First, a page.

Jordan died Monday evening, CNBC’s Andrew Ross Sorkin reported. A cause of death was not immediately known.
“Vernon E. Jordan Jr. passed away peacefully last evening surrounded by loved ones. We appreciate all of the outpouring of love and affection,” Jordan’s daughter, Vickee Jordan, said in a statement, Sorkin reported.
Jordan, who was born in Atlanta and graduated from Howard University School of Law, became deeply involved in civil rights activism in the 1960s, challenging segregation and racially discriminatory policies.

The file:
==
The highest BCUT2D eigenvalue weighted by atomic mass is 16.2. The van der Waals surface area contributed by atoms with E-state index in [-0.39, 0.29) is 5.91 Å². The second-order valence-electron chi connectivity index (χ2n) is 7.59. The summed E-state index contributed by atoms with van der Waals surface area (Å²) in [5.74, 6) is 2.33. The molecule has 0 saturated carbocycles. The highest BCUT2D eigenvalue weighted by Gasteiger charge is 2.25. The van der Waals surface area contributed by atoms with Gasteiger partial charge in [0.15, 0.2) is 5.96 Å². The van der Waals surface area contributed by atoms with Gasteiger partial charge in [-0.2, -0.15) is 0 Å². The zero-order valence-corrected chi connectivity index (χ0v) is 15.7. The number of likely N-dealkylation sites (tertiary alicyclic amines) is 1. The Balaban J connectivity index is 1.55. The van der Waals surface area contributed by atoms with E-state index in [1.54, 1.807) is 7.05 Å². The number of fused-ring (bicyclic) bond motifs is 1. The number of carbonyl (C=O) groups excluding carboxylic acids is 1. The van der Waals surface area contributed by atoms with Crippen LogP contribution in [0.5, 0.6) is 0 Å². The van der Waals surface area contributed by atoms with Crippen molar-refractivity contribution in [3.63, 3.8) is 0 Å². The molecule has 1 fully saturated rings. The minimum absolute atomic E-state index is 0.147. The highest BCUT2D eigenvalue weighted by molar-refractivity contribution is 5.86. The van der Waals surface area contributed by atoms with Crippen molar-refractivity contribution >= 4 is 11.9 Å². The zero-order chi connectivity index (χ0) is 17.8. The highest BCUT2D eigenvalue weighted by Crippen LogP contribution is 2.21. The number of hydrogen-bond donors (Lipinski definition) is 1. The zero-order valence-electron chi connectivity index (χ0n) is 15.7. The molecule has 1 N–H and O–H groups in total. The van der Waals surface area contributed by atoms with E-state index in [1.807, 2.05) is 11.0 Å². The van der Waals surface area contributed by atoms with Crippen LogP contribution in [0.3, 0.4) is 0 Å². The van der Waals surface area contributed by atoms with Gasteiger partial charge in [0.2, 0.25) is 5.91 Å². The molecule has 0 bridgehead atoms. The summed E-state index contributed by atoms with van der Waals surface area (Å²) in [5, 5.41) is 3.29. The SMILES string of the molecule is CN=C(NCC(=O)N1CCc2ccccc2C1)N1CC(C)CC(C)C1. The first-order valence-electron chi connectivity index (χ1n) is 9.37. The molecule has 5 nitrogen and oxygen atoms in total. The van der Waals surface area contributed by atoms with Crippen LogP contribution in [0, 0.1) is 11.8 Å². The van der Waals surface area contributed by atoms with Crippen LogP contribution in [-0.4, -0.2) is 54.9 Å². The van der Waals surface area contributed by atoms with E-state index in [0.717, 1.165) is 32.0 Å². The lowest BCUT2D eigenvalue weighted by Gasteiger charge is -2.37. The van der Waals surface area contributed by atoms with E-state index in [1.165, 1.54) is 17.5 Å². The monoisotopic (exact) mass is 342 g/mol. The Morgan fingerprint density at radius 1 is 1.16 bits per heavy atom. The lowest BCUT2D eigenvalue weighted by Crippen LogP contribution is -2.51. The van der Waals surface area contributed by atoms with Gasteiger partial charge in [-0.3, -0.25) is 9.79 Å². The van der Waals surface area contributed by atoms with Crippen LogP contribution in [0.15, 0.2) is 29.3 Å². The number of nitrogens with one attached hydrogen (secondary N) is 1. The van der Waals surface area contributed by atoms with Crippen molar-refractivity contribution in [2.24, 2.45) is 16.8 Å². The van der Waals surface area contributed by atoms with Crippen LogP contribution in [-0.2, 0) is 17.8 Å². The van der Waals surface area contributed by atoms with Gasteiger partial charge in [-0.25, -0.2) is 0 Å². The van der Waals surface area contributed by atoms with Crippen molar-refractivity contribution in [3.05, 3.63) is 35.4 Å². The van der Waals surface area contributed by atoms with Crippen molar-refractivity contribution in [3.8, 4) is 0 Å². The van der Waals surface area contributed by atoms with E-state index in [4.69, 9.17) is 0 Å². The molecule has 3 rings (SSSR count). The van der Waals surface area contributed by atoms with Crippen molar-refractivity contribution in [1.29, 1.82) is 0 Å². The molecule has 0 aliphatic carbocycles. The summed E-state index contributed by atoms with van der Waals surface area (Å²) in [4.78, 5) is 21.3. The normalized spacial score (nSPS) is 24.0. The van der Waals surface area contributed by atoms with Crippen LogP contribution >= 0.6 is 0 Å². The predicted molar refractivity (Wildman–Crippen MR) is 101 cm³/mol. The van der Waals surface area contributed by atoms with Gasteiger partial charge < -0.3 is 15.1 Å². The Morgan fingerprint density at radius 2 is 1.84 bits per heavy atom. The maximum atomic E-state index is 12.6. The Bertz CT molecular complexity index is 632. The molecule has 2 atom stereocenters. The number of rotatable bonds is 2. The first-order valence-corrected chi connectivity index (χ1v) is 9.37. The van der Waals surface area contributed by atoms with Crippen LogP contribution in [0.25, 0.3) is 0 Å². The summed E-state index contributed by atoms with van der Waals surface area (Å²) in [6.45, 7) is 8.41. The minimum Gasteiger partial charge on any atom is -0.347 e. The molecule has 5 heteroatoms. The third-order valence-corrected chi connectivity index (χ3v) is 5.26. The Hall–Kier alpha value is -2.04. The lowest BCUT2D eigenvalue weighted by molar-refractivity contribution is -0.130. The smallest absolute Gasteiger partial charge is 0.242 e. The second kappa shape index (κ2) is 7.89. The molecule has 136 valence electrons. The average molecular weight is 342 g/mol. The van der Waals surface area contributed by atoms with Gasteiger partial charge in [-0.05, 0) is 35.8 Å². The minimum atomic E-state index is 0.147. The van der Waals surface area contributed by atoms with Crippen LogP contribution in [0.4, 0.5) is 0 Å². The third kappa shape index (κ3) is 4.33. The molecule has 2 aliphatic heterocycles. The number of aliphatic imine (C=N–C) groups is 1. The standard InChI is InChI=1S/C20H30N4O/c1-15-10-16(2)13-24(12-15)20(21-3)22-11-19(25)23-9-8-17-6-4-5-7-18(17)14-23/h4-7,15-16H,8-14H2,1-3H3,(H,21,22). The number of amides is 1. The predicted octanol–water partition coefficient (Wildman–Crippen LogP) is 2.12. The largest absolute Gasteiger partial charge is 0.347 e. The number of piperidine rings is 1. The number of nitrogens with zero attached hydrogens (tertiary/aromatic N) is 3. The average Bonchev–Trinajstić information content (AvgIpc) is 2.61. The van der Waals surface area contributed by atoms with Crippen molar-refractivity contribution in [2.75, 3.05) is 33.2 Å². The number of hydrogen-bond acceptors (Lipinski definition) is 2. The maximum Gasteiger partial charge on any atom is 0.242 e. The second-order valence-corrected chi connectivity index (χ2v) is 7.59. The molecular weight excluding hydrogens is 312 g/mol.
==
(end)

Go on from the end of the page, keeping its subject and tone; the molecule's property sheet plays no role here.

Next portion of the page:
Jordan held leadership roles in the National Association for the Advancement of Colored People, the United Negro College Fund and the National Urban League, where he served as president from 1971 to 1981.
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In Washington, D.C., Jordan’s political experience and knack for connecting with people led him to forge close relationships with powerful figures, most notably former President Clinton.
The New York Times reported in 1998 that Jordan did not have to ask to be put through to the Oval Office when he called the White House operators.
Jordan was also embroiled in the scandal surrounding Clinton’s affair with Monica Lewinsky when she was a White House intern. Jordan denied accusations of wrongdoing related to his reported efforts to help Lewinsky find a job following her departure from the White House.